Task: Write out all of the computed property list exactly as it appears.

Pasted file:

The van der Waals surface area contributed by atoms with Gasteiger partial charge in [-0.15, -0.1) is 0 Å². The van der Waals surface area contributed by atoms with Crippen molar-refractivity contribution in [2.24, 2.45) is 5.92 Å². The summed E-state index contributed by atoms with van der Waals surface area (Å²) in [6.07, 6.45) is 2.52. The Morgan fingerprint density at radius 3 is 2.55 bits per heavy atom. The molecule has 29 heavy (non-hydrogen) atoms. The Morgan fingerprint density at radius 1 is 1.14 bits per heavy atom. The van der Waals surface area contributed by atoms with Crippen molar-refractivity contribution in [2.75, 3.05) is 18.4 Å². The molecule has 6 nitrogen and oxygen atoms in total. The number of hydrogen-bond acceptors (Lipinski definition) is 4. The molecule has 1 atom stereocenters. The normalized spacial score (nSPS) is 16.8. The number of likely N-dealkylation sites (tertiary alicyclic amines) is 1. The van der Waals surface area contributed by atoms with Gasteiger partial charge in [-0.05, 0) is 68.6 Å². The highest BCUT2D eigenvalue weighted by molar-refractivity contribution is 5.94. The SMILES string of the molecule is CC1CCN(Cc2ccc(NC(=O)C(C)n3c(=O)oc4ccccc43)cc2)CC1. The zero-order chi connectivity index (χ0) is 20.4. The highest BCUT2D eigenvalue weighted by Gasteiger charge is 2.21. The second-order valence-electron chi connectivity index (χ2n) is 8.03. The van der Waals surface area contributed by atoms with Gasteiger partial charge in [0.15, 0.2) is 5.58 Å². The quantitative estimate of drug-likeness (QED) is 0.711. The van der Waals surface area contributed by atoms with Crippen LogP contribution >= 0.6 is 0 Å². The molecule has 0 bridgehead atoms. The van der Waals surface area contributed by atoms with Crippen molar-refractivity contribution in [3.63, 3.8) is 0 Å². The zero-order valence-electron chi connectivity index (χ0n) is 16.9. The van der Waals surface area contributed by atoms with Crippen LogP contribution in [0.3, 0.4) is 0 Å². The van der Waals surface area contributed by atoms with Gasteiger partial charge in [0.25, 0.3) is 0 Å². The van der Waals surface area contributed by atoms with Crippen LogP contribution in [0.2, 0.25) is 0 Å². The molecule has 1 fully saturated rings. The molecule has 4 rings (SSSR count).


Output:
The van der Waals surface area contributed by atoms with Gasteiger partial charge in [-0.15, -0.1) is 0 Å². The van der Waals surface area contributed by atoms with Crippen molar-refractivity contribution in [2.24, 2.45) is 5.92 Å². The summed E-state index contributed by atoms with van der Waals surface area (Å²) in [6.07, 6.45) is 2.52. The Morgan fingerprint density at radius 3 is 2.55 bits per heavy atom. The molecule has 29 heavy (non-hydrogen) atoms. The Morgan fingerprint density at radius 1 is 1.14 bits per heavy atom. The van der Waals surface area contributed by atoms with Crippen molar-refractivity contribution in [2.75, 3.05) is 18.4 Å². The molecule has 6 nitrogen and oxygen atoms in total. The number of hydrogen-bond acceptors (Lipinski definition) is 4. The molecule has 1 atom stereocenters. The normalized spacial score (nSPS) is 16.8. The number of likely N-dealkylation sites (tertiary alicyclic amines) is 1. The van der Waals surface area contributed by atoms with Gasteiger partial charge in [-0.05, 0) is 68.6 Å². The highest BCUT2D eigenvalue weighted by molar-refractivity contribution is 5.94. The SMILES string of the molecule is CC1CCN(Cc2ccc(NC(=O)C(C)n3c(=O)oc4ccccc43)cc2)CC1. The zero-order chi connectivity index (χ0) is 20.4. The highest BCUT2D eigenvalue weighted by Gasteiger charge is 2.21. The second-order valence-electron chi connectivity index (χ2n) is 8.03. The van der Waals surface area contributed by atoms with Gasteiger partial charge in [0.15, 0.2) is 5.58 Å². The quantitative estimate of drug-likeness (QED) is 0.711. The van der Waals surface area contributed by atoms with Crippen LogP contribution >= 0.6 is 0 Å². The molecule has 0 bridgehead atoms. The van der Waals surface area contributed by atoms with Crippen molar-refractivity contribution in [3.63, 3.8) is 0 Å². The zero-order valence-electron chi connectivity index (χ0n) is 16.9. The van der Waals surface area contributed by atoms with Crippen LogP contribution in [0.3, 0.4) is 0 Å². The van der Waals surface area contributed by atoms with Gasteiger partial charge in [0.25, 0.3) is 0 Å². The van der Waals surface area contributed by atoms with Crippen LogP contribution in [0.2, 0.25) is 0 Å². The molecule has 1 fully saturated rings. The molecule has 4 rings (SSSR count).